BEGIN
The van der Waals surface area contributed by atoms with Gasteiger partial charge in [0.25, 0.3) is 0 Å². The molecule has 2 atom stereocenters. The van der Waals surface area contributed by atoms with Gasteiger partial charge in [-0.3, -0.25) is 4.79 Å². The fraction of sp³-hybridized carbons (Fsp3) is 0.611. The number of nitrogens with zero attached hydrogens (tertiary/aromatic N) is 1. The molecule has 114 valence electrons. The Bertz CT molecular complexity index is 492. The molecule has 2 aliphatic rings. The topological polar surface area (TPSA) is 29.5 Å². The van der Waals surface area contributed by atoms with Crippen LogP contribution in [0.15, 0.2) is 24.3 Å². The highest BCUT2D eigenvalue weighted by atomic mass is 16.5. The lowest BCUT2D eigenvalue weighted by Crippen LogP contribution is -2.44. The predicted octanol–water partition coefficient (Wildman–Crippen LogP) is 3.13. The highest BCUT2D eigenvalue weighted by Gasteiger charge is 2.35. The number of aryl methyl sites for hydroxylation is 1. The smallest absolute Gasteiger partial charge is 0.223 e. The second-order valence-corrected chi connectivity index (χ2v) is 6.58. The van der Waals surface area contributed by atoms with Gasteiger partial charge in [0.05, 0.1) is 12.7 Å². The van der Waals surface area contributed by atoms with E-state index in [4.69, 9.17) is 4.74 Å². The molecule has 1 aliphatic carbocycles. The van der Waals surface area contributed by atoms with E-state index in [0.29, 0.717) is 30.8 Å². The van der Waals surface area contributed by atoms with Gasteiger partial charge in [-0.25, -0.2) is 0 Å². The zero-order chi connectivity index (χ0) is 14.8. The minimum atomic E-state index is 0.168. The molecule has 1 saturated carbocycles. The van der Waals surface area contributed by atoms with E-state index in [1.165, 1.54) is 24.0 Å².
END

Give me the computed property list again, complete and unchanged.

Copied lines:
The van der Waals surface area contributed by atoms with Gasteiger partial charge in [0.25, 0.3) is 0 Å². The molecule has 2 atom stereocenters. The van der Waals surface area contributed by atoms with Gasteiger partial charge in [-0.3, -0.25) is 4.79 Å². The fraction of sp³-hybridized carbons (Fsp3) is 0.611. The number of nitrogens with zero attached hydrogens (tertiary/aromatic N) is 1. The molecule has 114 valence electrons. The Bertz CT molecular complexity index is 492. The molecule has 2 aliphatic rings. The topological polar surface area (TPSA) is 29.5 Å². The van der Waals surface area contributed by atoms with Crippen LogP contribution in [0.15, 0.2) is 24.3 Å². The highest BCUT2D eigenvalue weighted by atomic mass is 16.5. The lowest BCUT2D eigenvalue weighted by Crippen LogP contribution is -2.44. The predicted octanol–water partition coefficient (Wildman–Crippen LogP) is 3.13. The highest BCUT2D eigenvalue weighted by Gasteiger charge is 2.35. The number of aryl methyl sites for hydroxylation is 1. The smallest absolute Gasteiger partial charge is 0.223 e. The second-order valence-corrected chi connectivity index (χ2v) is 6.58. The van der Waals surface area contributed by atoms with Gasteiger partial charge in [0.05, 0.1) is 12.7 Å². The van der Waals surface area contributed by atoms with E-state index in [4.69, 9.17) is 4.74 Å². The molecule has 1 aliphatic carbocycles. The van der Waals surface area contributed by atoms with E-state index in [0.29, 0.717) is 30.8 Å². The van der Waals surface area contributed by atoms with Gasteiger partial charge in [-0.25, -0.2) is 0 Å². The zero-order chi connectivity index (χ0) is 14.8. The minimum atomic E-state index is 0.168. The molecule has 1 saturated carbocycles. The van der Waals surface area contributed by atoms with E-state index in [1.165, 1.54) is 24.0 Å².